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C.N. Douglas, comp.  Forty Thousand Quotations: Prose and Poetical.  1917.
 
Letters
 
  The true character of epistolary style is playfulness and urbanity.
Joubert.    
  1
  Letters which are warmly sealed are often but coldly opened.
Richter.    
  2
  In love matters, keep your pen from paper.
Alfred de Musset.    
  3
  Letters should be easy and natural.
Chesterfield.    
  4
        Full oft have letters caused the writers
To curse the day they were inditers.
Butler.    
  5
        A letter, timely writ, is a rivet to the chain of affection;
And a letter, untimely delayed, is as rust to the solder.
Tupper.    
  6
  It is by the benefit of letters that absent friends are in a manner brought together.
Seneca.    
  7
  A stray volume of real life in the daily packet of the postman. Eternal love and instant payment.
Douglas Jerrold.    
  8
  Here are a few of the unpleasantest words that ever blotted paper!
Shakespeare.    
  9
  In a heavy oppressive atmosphere, when the spirits sink too low, the best cordial is to read over all the letters of one’s friends.
Shenstone.    
  10
  The post is the grand connecting link of all transactions, of all negotiations. Those who are absent, by its means become present; it is the consolation of life.
Voltaire.    
  11
        Kind messages, that pass from land to land;
Kind letters, that betray the heart’s deep history,
In which we feel the pressure of a hand—
One touch of fire—and all the rest is mystery!
Longfellow.    
  12
  A profusion of fancies and quotations is out of place in a love-letter. True feeling is always direct, and never deviates into by-ways to cull flowers of rhetoric.
Bovee.    
  13
        They are those winged messengers that can fly
From the Antarctic to the Arctic sky;
The heralds and swift harbingers that move
From east to west on embassies of love.
Howell.    
  14
  The best time to frame an answer to the letters of a friend is the moment you receive them. Then the warmth of friendship, and the intelligence received most forcibly co-operate.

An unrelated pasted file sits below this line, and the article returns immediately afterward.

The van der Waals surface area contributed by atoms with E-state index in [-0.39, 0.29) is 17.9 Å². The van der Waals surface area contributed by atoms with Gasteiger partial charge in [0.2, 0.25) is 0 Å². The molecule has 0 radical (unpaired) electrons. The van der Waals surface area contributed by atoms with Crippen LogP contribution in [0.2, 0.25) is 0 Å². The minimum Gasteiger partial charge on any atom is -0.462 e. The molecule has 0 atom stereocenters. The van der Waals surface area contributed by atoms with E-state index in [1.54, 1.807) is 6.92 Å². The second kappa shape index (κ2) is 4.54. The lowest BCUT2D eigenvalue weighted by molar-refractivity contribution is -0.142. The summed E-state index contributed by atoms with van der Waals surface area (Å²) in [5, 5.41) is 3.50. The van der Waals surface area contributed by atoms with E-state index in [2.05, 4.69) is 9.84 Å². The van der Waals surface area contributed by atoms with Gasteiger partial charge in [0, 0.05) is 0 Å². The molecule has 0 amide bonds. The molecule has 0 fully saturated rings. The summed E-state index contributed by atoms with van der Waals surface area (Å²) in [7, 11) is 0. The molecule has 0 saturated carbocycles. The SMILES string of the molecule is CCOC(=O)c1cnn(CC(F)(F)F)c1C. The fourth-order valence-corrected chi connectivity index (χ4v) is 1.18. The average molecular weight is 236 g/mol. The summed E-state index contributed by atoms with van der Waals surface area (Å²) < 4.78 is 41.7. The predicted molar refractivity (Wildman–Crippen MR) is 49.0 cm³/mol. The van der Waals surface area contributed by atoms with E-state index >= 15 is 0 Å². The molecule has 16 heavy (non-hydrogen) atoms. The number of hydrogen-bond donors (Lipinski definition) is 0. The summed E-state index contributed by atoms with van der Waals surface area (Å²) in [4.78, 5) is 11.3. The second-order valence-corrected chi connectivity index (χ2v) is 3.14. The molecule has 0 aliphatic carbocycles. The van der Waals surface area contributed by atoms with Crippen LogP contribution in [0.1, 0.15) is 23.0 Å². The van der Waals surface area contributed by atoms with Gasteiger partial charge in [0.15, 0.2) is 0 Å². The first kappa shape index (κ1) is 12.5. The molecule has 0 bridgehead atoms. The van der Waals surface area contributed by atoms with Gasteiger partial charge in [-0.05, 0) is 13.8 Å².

Shenstone.    
  15
        Every day brings a ship,
Every ship brings a word;
Well for those who have no fear,
Looking seaward well assured
That the word the vessel brings
Is the word they wish to hear.
Emerson.    
  16
        The earth has nothing like a she epistle,
  And hardly heaven—because it never ends.
I love the mystery of a female missal,
  Which, like a creed, ne’er says all it intends.
*    *    *    *    *    You had better
Take care what you reply to such a letter.
Byron.    
  17
  Perhaps there is no greater test of a man’s regularity and easiness of conscience than his readiness to face the postman. Blessed is he who is made happy by the sound of a rat-tat! The good are eager for it; but the naughty tremble at the sound thereof.
Thackeray.    
  18
        The pen flowing in love, or dipped black in hate,
Or tipped with delicate courtesies, or harshly edged with censure,
Hath quickened more good than the sun, more evil than the sword,
More joy than woman’s smile, more woe than frowning fortune;
And shouldst thou ask my judgment of that which hath most profit in the world,
For answer take thou this, The prudent penning of a letter.
Tupper.    
  19
        Heaven first taught letters for some wretch’s aid,
Some banish’d lover, or some captive maid;
They live, they speak, they breathe what love inspires,
Warm from the soul, and faithful to its fires;
The virgin’s wish, without her fears, impart;
Excuse the blush, and pour out all the heart;
Speed the soft intercourse from soul to soul,
And waft a sigh from Indus to the pole.
Pope.    
  20
 
 
  Let your letter be written as accurately as you are able,—I mean with regard to language, grammar, and stops; for as to the matter of it the less trouble you give yourself the better it will be. Letters should be easy and natural, and convey to the persons to whom we send them just what we should say to the persons if we were with them.
Chesterfield.    
  21
 
 
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